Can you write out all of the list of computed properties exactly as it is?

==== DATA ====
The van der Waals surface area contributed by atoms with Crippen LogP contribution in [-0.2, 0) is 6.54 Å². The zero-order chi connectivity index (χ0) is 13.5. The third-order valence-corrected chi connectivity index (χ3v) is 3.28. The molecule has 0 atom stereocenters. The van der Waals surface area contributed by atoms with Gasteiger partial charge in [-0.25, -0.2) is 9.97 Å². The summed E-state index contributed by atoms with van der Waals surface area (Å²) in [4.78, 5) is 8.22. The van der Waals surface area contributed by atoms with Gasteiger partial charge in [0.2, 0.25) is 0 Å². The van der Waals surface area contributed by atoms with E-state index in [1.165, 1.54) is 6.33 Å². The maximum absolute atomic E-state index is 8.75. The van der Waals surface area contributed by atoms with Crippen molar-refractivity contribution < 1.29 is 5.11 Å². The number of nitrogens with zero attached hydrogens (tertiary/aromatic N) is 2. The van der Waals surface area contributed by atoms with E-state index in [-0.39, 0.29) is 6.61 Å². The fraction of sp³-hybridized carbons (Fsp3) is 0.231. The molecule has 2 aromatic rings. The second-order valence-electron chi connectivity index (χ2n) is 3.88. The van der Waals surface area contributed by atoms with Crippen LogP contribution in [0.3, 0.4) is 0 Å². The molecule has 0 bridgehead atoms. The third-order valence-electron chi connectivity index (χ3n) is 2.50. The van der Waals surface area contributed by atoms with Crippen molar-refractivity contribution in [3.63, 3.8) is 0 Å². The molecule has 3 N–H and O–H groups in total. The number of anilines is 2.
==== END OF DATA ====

The van der Waals surface area contributed by atoms with Crippen LogP contribution in [-0.2, 0) is 6.54 Å². The zero-order chi connectivity index (χ0) is 13.5. The third-order valence-corrected chi connectivity index (χ3v) is 3.28. The molecule has 0 atom stereocenters. The van der Waals surface area contributed by atoms with Gasteiger partial charge in [-0.25, -0.2) is 9.97 Å². The summed E-state index contributed by atoms with van der Waals surface area (Å²) in [4.78, 5) is 8.22. The van der Waals surface area contributed by atoms with Gasteiger partial charge in [0.2, 0.25) is 0 Å². The van der Waals surface area contributed by atoms with E-state index in [1.165, 1.54) is 6.33 Å². The maximum absolute atomic E-state index is 8.75. The van der Waals surface area contributed by atoms with Crippen molar-refractivity contribution < 1.29 is 5.11 Å². The number of nitrogens with zero attached hydrogens (tertiary/aromatic N) is 2. The van der Waals surface area contributed by atoms with E-state index in [-0.39, 0.29) is 6.61 Å². The fraction of sp³-hybridized carbons (Fsp3) is 0.231. The molecule has 2 aromatic rings. The second-order valence-electron chi connectivity index (χ2n) is 3.88. The van der Waals surface area contributed by atoms with Crippen LogP contribution in [0.3, 0.4) is 0 Å². The molecule has 0 bridgehead atoms. The third-order valence-electron chi connectivity index (χ3n) is 2.50. The van der Waals surface area contributed by atoms with Crippen molar-refractivity contribution in [3.63, 3.8) is 0 Å². The molecule has 3 N–H and O–H groups in total. The number of anilines is 2.